Years After The Recession, Contractors Still Choose to Rent Equipment Rather Than Buy
Small businesses across America learned a lot of very hard lessons from the Great Recession. For contractors and public entities that maintain construction equipment fleets, one take-away has become a working strategy: it is better to rent equipment than purchase it. Of course that’s not true in every instance. Core equipment with essential value is a must-have. But those specialized machines? Not so much.
Given the whims of the overall economy and the need to remain flexible, it is no longer smart to own a lot of equipment that isn’t generating revenue on a regular basis. The decision to rent equipment can save money, increase productivity and enable contractors to take on more and different types of jobs. All without the expenses associated with purchase and ownership.
This is not only an opportunity for your customers, it’s an opportunity for your dealership. Think of it as a trade-off, one that you can turn to your advantage. Certainly you want to sell construction equipment – that’s your primary revenue stream. But increased interest in rentals gives you a chance to retain the customer while boosting income from that secondary revenue center. There are ways to parlay this into increased sales of used equipment, too. It’s another way to serve customers who are more price-conscious than ever.
Two types of rental options
Construction firms continue to rent equipment for fill-in – when a machine breaks down or they need more machines to keep jobs on schedule. Now, they are also choosing to rent equipment when they need a specialized machine short-term, for a specific task. Or they’re renting that machine longer term if they need it do handle a new type of job.
If that new job will last long enough, rental purchase option (RPO) can be a more attractive alternative. Your dealership can facilitate this, too.
The rental purchase option is also an excellent way to introduce customers to new equipment lines or models. Just as the name implies, this alternative enables customers to rent a machine for a given period of time and apply some of their rental payments to eventual purchase – should they decide to go that route. There’s nothing like an on-the-job “interview” to determine if a machine is right for their fleet. If they like it and they can keep it working on new jobs, they may buy it.
Straight-out leasing is another option for some customers. If your dealership doesn’t already have relationships with leasing companies that can help your customers, now is the time to get that done. If you can’t help customers in the way they want, they will seek that assistance elsewhere.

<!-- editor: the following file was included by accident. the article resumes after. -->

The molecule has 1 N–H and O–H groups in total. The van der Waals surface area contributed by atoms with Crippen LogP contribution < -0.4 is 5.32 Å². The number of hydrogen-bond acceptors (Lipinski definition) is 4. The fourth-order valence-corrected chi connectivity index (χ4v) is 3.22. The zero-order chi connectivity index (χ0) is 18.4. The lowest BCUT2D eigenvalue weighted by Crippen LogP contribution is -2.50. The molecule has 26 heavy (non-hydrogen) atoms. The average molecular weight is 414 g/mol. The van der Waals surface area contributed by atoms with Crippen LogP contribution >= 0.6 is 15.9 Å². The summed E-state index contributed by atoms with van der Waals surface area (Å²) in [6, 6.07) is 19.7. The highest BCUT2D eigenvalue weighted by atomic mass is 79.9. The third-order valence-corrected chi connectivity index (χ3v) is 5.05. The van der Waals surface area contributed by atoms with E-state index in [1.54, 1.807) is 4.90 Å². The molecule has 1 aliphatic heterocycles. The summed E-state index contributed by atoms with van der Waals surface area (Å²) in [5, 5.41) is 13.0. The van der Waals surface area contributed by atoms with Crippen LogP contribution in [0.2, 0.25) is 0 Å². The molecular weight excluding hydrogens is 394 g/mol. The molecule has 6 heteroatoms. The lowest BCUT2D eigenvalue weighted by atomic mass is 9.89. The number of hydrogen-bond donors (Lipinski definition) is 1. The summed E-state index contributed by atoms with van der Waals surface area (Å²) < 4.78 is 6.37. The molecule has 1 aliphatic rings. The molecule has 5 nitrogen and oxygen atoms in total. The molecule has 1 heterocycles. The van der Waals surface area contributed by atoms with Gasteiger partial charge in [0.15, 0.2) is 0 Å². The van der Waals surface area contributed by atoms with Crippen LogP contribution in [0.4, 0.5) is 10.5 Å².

2015’s new tax laws are helping
Last year – at long last – Congress finally passed a five-year highway funding bill. Contractors across the country breathed a collective sigh of relief, after holding their breath for years. The new law will mean more work for many, and it boosts marketplace confidence for many more. Along with funding for roads, bridges and other transportation projects, Congress also extended a couple of tax benefits that help heavy construction equipment buyers and rental fleet owners:
- Bonus depreciation is now stabilized.
- The Section 179 expensing option became permanent.
These financial incentives may enable your dealership to go even farther in augmenting your rental fleet to meet customer demand.
The American Rental Association Index measures how much construction equipment sold in the US each year starts in the rental channel. Measurement is by dollar amount, not volume. Currently the index stands at 52.9, which means more than half of all equipment sold (by dollar amount) is joining rental fleets. Obviously, dealerships that rent equipment are seeing the value of increasing their offerings. And as those machines age out of rental, they supplement your used equipment sales.
The bottom line? Your construction customers want to rent equipment, now more than ever. By proactively implementing ways to make rental and similar options easily accessible, you can fill in potential gaps in equipment purchasing. You’ll boost revenue overall and – perhaps even more important – retain your position as the go-to resource for all things construction equipment.